The Canon PowerShot S90 is a fairly small camera with a smooth finish that makes it easy to slide in and out of a pocket or a purse. It has a combination metal/plastic exterior that feels pretty solid. It measures 3.9x2.3x1.2 inches and it weighs 6.17 ounces - not an ultracompact, but comfortable to carry.

The bottom of the camera contains a metal tripod mount and a sliding plastic door to the memory card/battery compartment. Separate compartments for the HDMI and A/V ports are located on one side and covered by sturdy plastic latches. I get the impression the S90 would survive a few drops (though you really don't want to drop a fine, expensive camera like this now, do you?). The camera comes in black only.

Ergonomics and Controls

The S90 is fairly heavy for its size. While its 1.2 inch width and thumb rest at the rear makes it possible to get a good grip, its surface is slippery, so it's not a camera you'd want to shoot with one hand.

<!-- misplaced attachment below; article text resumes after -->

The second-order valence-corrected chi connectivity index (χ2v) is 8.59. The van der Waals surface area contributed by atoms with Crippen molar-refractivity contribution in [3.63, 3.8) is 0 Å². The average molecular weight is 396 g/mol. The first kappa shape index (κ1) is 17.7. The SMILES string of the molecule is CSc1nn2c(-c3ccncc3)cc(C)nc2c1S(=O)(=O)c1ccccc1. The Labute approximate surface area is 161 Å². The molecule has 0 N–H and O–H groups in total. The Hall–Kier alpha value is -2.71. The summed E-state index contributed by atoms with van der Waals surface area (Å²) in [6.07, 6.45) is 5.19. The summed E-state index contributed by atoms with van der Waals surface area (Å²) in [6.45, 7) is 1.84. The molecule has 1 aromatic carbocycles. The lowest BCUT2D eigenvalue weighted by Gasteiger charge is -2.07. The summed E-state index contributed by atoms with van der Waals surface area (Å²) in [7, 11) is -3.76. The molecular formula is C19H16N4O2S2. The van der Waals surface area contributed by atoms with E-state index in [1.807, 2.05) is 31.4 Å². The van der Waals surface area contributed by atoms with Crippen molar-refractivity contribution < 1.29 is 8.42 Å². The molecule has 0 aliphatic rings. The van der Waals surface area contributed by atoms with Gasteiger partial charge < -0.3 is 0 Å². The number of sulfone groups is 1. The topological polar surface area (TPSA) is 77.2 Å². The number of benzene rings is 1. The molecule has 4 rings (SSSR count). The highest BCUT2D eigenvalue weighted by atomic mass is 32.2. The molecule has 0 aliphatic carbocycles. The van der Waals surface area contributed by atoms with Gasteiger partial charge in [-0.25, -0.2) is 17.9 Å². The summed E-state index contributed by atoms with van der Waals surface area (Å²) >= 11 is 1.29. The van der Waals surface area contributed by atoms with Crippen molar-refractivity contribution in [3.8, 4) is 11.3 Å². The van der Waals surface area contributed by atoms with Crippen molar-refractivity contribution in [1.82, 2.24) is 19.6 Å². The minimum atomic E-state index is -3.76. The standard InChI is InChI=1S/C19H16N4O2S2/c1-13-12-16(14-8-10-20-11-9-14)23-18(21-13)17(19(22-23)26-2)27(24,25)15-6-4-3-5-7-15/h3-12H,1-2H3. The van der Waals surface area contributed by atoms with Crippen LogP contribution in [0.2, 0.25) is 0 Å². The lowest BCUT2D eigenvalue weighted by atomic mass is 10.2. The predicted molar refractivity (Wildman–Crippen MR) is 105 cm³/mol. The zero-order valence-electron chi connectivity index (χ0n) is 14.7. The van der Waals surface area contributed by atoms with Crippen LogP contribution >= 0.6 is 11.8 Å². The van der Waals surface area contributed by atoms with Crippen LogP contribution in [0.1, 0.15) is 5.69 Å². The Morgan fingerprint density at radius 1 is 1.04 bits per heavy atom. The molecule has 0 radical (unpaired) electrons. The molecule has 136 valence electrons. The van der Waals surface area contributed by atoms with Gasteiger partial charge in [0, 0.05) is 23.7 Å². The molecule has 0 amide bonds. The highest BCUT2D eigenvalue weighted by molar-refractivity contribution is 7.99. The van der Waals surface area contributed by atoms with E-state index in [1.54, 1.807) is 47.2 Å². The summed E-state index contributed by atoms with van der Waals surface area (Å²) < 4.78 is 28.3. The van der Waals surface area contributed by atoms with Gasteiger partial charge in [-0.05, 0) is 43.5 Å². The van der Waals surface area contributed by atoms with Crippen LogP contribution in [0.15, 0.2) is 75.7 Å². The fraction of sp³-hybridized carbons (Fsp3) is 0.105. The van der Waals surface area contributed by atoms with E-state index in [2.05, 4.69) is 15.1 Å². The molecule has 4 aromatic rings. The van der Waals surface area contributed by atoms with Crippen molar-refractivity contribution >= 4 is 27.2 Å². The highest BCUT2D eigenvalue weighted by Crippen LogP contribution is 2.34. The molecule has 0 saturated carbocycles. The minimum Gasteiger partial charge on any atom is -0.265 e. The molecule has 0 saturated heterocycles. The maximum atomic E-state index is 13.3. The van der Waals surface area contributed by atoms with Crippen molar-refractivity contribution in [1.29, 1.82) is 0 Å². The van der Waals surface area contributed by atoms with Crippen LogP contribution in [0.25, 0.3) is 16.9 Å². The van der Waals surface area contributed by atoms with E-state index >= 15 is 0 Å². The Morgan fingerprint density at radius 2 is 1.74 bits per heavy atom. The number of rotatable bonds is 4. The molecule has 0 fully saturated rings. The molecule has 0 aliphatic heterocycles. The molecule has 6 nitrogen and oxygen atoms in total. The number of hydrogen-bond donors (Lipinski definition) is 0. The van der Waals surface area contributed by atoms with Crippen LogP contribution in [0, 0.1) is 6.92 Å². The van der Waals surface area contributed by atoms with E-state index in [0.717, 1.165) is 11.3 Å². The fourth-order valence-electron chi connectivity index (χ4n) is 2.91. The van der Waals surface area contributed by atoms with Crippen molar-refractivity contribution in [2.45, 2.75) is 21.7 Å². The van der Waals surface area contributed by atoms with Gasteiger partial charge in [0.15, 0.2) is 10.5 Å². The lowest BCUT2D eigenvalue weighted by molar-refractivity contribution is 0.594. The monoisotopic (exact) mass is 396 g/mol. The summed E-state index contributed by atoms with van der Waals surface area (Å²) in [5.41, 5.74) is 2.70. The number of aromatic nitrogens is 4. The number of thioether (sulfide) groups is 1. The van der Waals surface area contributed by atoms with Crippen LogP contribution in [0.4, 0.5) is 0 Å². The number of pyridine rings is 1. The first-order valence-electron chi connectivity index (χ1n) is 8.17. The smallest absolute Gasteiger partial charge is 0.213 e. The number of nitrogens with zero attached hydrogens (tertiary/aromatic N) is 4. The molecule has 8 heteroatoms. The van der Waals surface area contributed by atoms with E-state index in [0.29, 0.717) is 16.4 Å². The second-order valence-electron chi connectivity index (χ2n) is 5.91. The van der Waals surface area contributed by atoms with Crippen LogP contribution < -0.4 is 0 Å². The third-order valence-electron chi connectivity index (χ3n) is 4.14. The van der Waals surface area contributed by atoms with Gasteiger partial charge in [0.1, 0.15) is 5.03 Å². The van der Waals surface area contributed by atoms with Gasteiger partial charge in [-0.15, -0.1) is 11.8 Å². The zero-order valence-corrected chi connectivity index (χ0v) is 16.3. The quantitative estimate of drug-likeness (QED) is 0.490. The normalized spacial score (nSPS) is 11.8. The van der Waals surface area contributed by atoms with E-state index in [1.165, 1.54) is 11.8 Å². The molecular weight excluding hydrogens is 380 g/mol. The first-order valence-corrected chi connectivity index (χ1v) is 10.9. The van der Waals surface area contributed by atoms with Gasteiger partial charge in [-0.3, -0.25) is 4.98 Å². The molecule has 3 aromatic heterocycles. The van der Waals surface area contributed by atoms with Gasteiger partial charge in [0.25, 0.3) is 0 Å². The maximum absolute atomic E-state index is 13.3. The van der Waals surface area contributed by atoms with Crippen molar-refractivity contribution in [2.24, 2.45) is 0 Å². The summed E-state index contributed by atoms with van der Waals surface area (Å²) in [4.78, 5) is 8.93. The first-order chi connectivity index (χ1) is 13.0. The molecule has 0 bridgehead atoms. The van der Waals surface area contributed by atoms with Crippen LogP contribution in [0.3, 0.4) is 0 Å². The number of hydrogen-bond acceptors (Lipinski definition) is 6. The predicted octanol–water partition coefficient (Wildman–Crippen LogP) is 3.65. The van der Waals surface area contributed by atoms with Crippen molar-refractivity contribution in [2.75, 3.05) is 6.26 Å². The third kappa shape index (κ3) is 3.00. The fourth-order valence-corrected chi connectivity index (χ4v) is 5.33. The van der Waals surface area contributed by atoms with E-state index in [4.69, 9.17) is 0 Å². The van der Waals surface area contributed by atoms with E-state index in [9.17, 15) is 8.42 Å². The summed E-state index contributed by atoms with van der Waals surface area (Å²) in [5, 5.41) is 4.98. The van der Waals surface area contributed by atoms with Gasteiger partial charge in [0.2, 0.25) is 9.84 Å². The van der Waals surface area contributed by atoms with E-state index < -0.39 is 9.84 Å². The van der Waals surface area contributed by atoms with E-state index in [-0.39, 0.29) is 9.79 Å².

At first glance the S90 looks very simple. Its front is smooth and uncluttered, without a visible flash. Around the lens is a control ring that users can assign one of many different shooting functions. Next to the lens is the auto focus assist lamp and a pinhole for the microphone. The top of the camera contains a pop-up flash, which, when set to auto, will pop up when the camera's processor believes it to be required. The flash can also be set to always off or always on. The top also contains the on/off button, the shutter button with wraparound zoom control, a circular selector dial and a button called "ring function" which enables you to assign functions to the lens control ring.